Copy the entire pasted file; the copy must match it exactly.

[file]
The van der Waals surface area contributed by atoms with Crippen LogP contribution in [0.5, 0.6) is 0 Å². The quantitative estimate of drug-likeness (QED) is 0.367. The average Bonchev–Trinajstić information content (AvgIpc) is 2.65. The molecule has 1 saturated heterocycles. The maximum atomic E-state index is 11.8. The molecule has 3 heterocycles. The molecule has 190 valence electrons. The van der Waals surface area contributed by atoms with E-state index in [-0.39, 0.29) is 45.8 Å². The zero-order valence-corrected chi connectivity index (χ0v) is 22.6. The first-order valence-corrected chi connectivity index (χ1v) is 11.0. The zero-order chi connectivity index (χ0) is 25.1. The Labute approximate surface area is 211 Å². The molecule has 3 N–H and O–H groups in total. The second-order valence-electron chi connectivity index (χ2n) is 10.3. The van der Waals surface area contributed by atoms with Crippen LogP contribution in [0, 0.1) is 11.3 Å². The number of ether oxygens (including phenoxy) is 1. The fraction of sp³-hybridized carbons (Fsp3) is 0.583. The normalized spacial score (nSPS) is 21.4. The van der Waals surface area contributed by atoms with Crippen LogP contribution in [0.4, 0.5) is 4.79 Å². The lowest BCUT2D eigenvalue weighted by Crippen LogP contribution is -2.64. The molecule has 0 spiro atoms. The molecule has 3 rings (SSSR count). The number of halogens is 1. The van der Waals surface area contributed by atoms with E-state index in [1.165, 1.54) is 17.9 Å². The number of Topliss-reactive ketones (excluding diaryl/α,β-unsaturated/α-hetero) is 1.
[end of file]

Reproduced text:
The van der Waals surface area contributed by atoms with Crippen LogP contribution in [0.5, 0.6) is 0 Å². The quantitative estimate of drug-likeness (QED) is 0.367. The average Bonchev–Trinajstić information content (AvgIpc) is 2.65. The molecule has 1 saturated heterocycles. The maximum atomic E-state index is 11.8. The molecule has 3 heterocycles. The molecule has 190 valence electrons. The van der Waals surface area contributed by atoms with E-state index in [-0.39, 0.29) is 45.8 Å². The zero-order valence-corrected chi connectivity index (χ0v) is 22.6. The first-order valence-corrected chi connectivity index (χ1v) is 11.0. The zero-order chi connectivity index (χ0) is 25.1. The Labute approximate surface area is 211 Å². The molecule has 3 N–H and O–H groups in total. The second-order valence-electron chi connectivity index (χ2n) is 10.3. The van der Waals surface area contributed by atoms with Crippen LogP contribution in [0, 0.1) is 11.3 Å². The number of ether oxygens (including phenoxy) is 1. The fraction of sp³-hybridized carbons (Fsp3) is 0.583. The normalized spacial score (nSPS) is 21.4. The van der Waals surface area contributed by atoms with Crippen LogP contribution in [0.4, 0.5) is 4.79 Å². The lowest BCUT2D eigenvalue weighted by Crippen LogP contribution is -2.64. The molecule has 0 spiro atoms. The molecule has 3 rings (SSSR count). The number of halogens is 1. The van der Waals surface area contributed by atoms with E-state index in [1.165, 1.54) is 17.9 Å². The number of Topliss-reactive ketones (excluding diaryl/α,β-unsaturated/α-hetero) is 1.